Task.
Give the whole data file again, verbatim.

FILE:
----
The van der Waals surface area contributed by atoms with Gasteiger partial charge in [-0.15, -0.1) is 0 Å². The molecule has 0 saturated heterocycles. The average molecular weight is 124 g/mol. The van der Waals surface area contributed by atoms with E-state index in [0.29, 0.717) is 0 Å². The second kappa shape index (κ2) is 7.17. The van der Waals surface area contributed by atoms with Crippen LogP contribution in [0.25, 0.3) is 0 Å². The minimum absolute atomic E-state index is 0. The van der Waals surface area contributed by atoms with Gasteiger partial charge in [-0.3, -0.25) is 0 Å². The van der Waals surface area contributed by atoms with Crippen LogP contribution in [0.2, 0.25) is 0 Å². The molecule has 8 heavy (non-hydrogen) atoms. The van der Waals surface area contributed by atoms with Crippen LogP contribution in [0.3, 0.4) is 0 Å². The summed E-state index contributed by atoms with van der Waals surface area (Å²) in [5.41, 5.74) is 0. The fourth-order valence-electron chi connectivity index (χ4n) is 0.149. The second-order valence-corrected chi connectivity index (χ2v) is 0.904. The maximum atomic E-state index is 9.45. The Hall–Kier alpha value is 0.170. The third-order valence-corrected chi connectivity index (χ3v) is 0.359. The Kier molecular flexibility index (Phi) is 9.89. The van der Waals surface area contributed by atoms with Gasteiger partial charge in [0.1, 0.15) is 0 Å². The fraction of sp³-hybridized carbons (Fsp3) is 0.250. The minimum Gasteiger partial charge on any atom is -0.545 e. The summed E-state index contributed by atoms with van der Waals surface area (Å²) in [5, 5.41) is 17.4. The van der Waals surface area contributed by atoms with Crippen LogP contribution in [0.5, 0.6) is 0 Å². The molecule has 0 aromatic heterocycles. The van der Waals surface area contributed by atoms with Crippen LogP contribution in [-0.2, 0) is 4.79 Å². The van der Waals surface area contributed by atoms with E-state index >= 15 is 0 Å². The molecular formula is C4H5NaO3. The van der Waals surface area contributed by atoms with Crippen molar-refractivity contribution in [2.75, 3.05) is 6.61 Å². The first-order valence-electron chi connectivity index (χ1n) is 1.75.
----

The van der Waals surface area contributed by atoms with Gasteiger partial charge in [-0.15, -0.1) is 0 Å². The molecule has 0 saturated heterocycles. The average molecular weight is 124 g/mol. The van der Waals surface area contributed by atoms with E-state index in [0.29, 0.717) is 0 Å². The second kappa shape index (κ2) is 7.17. The van der Waals surface area contributed by atoms with Crippen LogP contribution in [0.25, 0.3) is 0 Å². The minimum absolute atomic E-state index is 0. The van der Waals surface area contributed by atoms with Gasteiger partial charge in [-0.3, -0.25) is 0 Å². The van der Waals surface area contributed by atoms with Crippen LogP contribution in [0.2, 0.25) is 0 Å². The molecule has 8 heavy (non-hydrogen) atoms. The van der Waals surface area contributed by atoms with Crippen LogP contribution in [0.3, 0.4) is 0 Å². The summed E-state index contributed by atoms with van der Waals surface area (Å²) in [5.41, 5.74) is 0. The fourth-order valence-electron chi connectivity index (χ4n) is 0.149. The second-order valence-corrected chi connectivity index (χ2v) is 0.904. The maximum atomic E-state index is 9.45. The Hall–Kier alpha value is 0.170. The third-order valence-corrected chi connectivity index (χ3v) is 0.359. The Kier molecular flexibility index (Phi) is 9.89. The van der Waals surface area contributed by atoms with Gasteiger partial charge in [0.1, 0.15) is 0 Å². The fraction of sp³-hybridized carbons (Fsp3) is 0.250. The minimum Gasteiger partial charge on any atom is -0.545 e. The summed E-state index contributed by atoms with van der Waals surface area (Å²) in [5, 5.41) is 17.4. The van der Waals surface area contributed by atoms with Crippen LogP contribution in [0.5, 0.6) is 0 Å². The molecule has 0 aromatic heterocycles. The van der Waals surface area contributed by atoms with Crippen LogP contribution in [-0.2, 0) is 4.79 Å². The van der Waals surface area contributed by atoms with E-state index >= 15 is 0 Å². The molecular formula is C4H5NaO3. The van der Waals surface area contributed by atoms with Crippen molar-refractivity contribution in [2.75, 3.05) is 6.61 Å². The first-order valence-electron chi connectivity index (χ1n) is 1.75.